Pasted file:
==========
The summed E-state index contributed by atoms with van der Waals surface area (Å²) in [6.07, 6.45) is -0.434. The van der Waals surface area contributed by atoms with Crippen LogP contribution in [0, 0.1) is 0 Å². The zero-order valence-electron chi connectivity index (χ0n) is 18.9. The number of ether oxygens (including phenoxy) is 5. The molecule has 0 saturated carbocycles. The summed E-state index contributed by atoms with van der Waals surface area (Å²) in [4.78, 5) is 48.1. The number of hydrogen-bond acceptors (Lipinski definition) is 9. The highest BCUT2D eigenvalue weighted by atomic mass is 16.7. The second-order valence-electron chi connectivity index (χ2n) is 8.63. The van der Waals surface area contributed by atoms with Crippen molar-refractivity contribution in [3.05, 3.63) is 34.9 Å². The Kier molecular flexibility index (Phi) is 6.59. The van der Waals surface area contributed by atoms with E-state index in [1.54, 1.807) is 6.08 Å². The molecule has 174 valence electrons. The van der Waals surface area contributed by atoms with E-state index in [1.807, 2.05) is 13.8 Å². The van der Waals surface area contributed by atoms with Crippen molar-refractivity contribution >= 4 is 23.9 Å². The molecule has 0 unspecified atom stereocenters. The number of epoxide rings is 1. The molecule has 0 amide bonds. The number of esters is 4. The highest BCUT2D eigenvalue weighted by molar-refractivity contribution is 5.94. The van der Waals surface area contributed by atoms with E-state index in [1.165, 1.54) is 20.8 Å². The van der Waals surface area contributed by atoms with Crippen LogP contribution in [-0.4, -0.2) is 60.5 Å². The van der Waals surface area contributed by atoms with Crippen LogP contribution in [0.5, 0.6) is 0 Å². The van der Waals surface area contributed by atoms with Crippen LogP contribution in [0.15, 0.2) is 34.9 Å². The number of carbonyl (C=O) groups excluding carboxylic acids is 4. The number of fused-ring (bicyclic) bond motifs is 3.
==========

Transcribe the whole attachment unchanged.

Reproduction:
The summed E-state index contributed by atoms with van der Waals surface area (Å²) in [6.07, 6.45) is -0.434. The van der Waals surface area contributed by atoms with Crippen LogP contribution in [0, 0.1) is 0 Å². The zero-order valence-electron chi connectivity index (χ0n) is 18.9. The number of ether oxygens (including phenoxy) is 5. The molecule has 0 saturated carbocycles. The summed E-state index contributed by atoms with van der Waals surface area (Å²) in [4.78, 5) is 48.1. The number of hydrogen-bond acceptors (Lipinski definition) is 9. The highest BCUT2D eigenvalue weighted by atomic mass is 16.7. The second-order valence-electron chi connectivity index (χ2n) is 8.63. The van der Waals surface area contributed by atoms with Crippen molar-refractivity contribution in [3.05, 3.63) is 34.9 Å². The Kier molecular flexibility index (Phi) is 6.59. The van der Waals surface area contributed by atoms with E-state index in [1.54, 1.807) is 6.08 Å². The molecule has 174 valence electrons. The van der Waals surface area contributed by atoms with E-state index in [1.807, 2.05) is 13.8 Å². The van der Waals surface area contributed by atoms with Crippen molar-refractivity contribution >= 4 is 23.9 Å². The molecule has 0 unspecified atom stereocenters. The number of epoxide rings is 1. The molecule has 0 amide bonds. The number of esters is 4. The highest BCUT2D eigenvalue weighted by molar-refractivity contribution is 5.94. The van der Waals surface area contributed by atoms with E-state index in [1.165, 1.54) is 20.8 Å². The van der Waals surface area contributed by atoms with Crippen LogP contribution in [-0.4, -0.2) is 60.5 Å². The van der Waals surface area contributed by atoms with Crippen LogP contribution in [0.5, 0.6) is 0 Å². The van der Waals surface area contributed by atoms with Crippen LogP contribution in [0.15, 0.2) is 34.9 Å². The number of carbonyl (C=O) groups excluding carboxylic acids is 4. The number of fused-ring (bicyclic) bond motifs is 3.